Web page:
According to catastrophe modeling firm AIR Worldwide, Severe Typhoon Usagi, the 19th named storm to form in the Northwest Pacific this year, made landfall near the city of Shanwei (150 kilometers northeast of Hong Kong) in the Chinese province of Guangdong at 6 p.m. (local time) Sunday. Accompanied by heavy rains, a central pressure of 941 millibars, and 10-minute sustained winds of 85 knots (157 km/h) according to the Japan Meteorological Agency (JMA), Usagi struck as a strong Category 2 typhoon. Prior to landfall, the Hong Kong Observatory raised the No. 8 storm warning signal—the third highest on a five-point scale— indicating winds of 63 km/h or more.
As of 1:00 a.m. HKT (local time) on Monday, Usagi has maximum sustained winds of 150 km/h. Its center is now located about 80 kilometers north of Hong Kong.
According to AIR, the storm weakened more than expected before landfall and has weakened considerably since. It is now at tropical storm strength. This morning it made its closest pass to Hong Kong, skirting within 100 km to the north of the territory. Hong Kong’s Lau Fau Shan observatory and Cheung Chau Island recorded sustained winds of 85 km/h and 67 km/h, respectively, at the time of closest approach. Because the storm made landfall east of the city, Hong Kong was on the weaker (left) side of the storm and thus avoided Usagi’s strongest winds and highest storm surge. The tide level at Quarry Bay reached 2.8 meters, which is only 0.6m above the normal tide level.
Due to strong steering, Usagi is moving west-northwest at a fast forward speed of 30 km/h, which is resulting in low to moderate rainfall accumulations on the order of 150–200 mm in parts of central Hong Kong, according to the Tropical Rainfall Measuring Mission (TRMM). Additionally, Usagi is a relatively small storm, with a 30 km eye and a precipitation shield measuring just 250-300 km from the center.
According to AIR, the storm is forecast to continue moving west-northwest through Guangdong Province and cross over into Guangxi province. Although Usagi continues to weaken, it has the potential to dump additional precipitation in low-lying areas of Guangxi province. Satellite images show that Usagi is weakening quickly as it moves inland, and the storm should dissipate over inland China by Tuesday.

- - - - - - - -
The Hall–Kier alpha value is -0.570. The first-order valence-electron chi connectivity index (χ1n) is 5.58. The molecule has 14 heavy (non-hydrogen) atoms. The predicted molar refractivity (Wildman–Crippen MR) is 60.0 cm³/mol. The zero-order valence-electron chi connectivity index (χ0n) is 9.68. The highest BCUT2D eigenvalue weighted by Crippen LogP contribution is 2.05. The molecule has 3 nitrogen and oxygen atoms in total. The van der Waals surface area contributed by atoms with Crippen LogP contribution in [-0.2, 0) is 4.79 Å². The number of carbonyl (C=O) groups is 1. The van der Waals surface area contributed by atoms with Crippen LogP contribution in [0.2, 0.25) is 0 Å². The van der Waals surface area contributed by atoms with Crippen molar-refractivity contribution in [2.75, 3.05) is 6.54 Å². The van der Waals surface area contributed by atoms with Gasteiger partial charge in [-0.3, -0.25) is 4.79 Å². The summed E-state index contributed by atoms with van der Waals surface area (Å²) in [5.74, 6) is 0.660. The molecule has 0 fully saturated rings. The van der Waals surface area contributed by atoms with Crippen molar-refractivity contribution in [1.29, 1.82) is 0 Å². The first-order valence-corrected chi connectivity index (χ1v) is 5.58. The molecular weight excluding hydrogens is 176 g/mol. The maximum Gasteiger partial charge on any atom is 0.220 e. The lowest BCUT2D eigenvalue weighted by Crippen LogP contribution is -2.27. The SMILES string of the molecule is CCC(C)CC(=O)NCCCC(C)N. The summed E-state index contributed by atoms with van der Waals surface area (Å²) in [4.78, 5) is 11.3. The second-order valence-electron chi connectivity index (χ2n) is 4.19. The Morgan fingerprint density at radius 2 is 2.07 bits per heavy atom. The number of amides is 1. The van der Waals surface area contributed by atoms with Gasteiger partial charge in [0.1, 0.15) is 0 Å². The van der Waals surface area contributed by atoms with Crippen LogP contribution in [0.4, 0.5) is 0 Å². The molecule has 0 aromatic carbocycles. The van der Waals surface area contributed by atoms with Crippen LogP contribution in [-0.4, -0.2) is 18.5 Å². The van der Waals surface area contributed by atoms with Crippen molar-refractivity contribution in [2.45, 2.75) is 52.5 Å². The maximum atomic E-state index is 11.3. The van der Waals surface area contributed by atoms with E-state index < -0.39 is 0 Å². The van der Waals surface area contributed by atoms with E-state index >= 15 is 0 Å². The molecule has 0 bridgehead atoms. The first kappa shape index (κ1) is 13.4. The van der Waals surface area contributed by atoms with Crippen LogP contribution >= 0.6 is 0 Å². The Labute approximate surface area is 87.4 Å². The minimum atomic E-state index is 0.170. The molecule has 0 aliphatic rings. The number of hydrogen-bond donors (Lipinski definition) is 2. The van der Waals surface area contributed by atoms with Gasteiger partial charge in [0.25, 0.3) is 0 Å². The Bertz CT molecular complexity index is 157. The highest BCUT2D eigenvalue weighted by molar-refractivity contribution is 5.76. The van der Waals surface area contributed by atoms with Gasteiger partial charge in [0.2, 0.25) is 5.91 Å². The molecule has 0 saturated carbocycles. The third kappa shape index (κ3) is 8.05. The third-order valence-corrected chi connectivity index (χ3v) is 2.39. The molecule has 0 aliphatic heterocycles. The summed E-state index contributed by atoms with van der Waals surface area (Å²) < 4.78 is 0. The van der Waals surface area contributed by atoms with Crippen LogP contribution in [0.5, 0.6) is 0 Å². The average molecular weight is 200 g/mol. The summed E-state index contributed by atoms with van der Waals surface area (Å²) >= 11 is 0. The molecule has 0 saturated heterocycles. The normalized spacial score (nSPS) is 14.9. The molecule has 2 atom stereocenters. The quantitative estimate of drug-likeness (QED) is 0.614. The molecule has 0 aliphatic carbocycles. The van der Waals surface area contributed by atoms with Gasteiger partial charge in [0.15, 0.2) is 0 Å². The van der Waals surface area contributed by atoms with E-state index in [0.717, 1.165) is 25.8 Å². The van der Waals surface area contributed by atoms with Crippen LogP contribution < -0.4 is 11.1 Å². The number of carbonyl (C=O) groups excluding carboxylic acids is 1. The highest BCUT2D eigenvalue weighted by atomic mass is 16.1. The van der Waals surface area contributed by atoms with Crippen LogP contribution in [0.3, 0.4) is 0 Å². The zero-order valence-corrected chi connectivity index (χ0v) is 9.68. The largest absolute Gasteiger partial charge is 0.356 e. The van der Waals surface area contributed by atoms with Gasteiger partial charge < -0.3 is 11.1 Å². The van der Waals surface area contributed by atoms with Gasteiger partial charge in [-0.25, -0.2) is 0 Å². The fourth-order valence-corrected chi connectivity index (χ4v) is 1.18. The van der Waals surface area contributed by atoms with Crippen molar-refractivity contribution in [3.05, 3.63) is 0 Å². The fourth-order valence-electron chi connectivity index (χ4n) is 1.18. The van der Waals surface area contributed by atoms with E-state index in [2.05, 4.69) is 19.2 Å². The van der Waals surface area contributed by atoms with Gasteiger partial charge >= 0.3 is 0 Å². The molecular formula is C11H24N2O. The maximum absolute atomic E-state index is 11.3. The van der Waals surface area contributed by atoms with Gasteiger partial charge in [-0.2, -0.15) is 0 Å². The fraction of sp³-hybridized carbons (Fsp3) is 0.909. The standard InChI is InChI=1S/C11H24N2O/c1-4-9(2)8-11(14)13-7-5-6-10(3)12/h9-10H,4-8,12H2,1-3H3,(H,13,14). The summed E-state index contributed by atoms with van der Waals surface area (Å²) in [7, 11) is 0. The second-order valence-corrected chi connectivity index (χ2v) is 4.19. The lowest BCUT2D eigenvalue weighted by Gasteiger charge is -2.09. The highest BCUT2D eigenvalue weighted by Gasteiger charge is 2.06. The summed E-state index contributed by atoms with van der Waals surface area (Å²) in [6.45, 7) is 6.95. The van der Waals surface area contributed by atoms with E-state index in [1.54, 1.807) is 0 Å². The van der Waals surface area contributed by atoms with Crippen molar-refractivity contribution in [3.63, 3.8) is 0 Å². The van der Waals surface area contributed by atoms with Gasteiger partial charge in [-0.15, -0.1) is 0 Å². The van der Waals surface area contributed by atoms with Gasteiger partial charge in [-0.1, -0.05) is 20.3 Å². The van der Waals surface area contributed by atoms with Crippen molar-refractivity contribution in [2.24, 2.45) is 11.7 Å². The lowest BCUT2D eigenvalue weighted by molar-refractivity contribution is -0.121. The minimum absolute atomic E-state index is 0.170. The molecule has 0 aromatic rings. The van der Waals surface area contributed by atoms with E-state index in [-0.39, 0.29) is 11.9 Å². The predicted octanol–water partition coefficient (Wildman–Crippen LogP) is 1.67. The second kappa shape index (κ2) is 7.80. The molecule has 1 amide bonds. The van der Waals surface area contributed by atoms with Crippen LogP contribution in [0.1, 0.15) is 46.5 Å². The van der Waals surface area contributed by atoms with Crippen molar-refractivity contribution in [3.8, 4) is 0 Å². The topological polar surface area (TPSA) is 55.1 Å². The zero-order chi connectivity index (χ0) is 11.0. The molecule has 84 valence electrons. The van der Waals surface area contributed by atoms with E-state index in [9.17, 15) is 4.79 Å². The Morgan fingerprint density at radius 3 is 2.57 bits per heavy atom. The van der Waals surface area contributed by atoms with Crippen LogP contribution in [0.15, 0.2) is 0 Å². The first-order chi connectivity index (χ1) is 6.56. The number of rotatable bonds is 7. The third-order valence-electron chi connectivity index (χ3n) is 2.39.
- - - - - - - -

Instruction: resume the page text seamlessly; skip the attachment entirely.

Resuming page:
According to AIR, before striking southern China, Ugasi lashed Taiwan with high winds and heavy rains. In advance of the storm’s arrival more than 3,000 residents were evacuated from flood-prone areas and mountainous regions in Taiwan. Usagi dumped as much as 70 centimeters of rain, triggering landslides in mountainous areas while coastal areas have been hit by swells, storm surge and high waves.
Shipping lanes between Guangdong province and Taiwan were also shut down. In southern China, Usagi caused the cancellation of hundreds of flights, school closings, and delayed the opening of Hong Kong’s stock exchange. Authorities in Guangdong initiated an emergency response plan for the province’s nuclear power plants, ordering the reactors at the Daya Bay nuclear power station northeast of Hong Kong to operate at a reduced load. Police in Shanwei ordered more than 8,000 fishing boats to return to port and more than 1,200 residents were evacuated to temporary shelters. China’s Agriculture Ministry had urged authorities in Fujian, Jiangxi and Guangdong provinces to harvest mature crops in advance of the storm’s arrival.
According to AIR, while the storm was one of the strongest to hit China this year, the typhoon fortunately steered away from metropolitan Hong Kong, where the highest concentration of insured properties is located. Given the relatively weak winds and moderate precipitation in populated areas, as well as the fast forward speed of the storm—which will limit the duration of damaging wind and rain in southern China and
significant insured losses are not expected from Usagi.
AIR will continue to monitor Typhoon Usagi and will provide additional information as events warrant.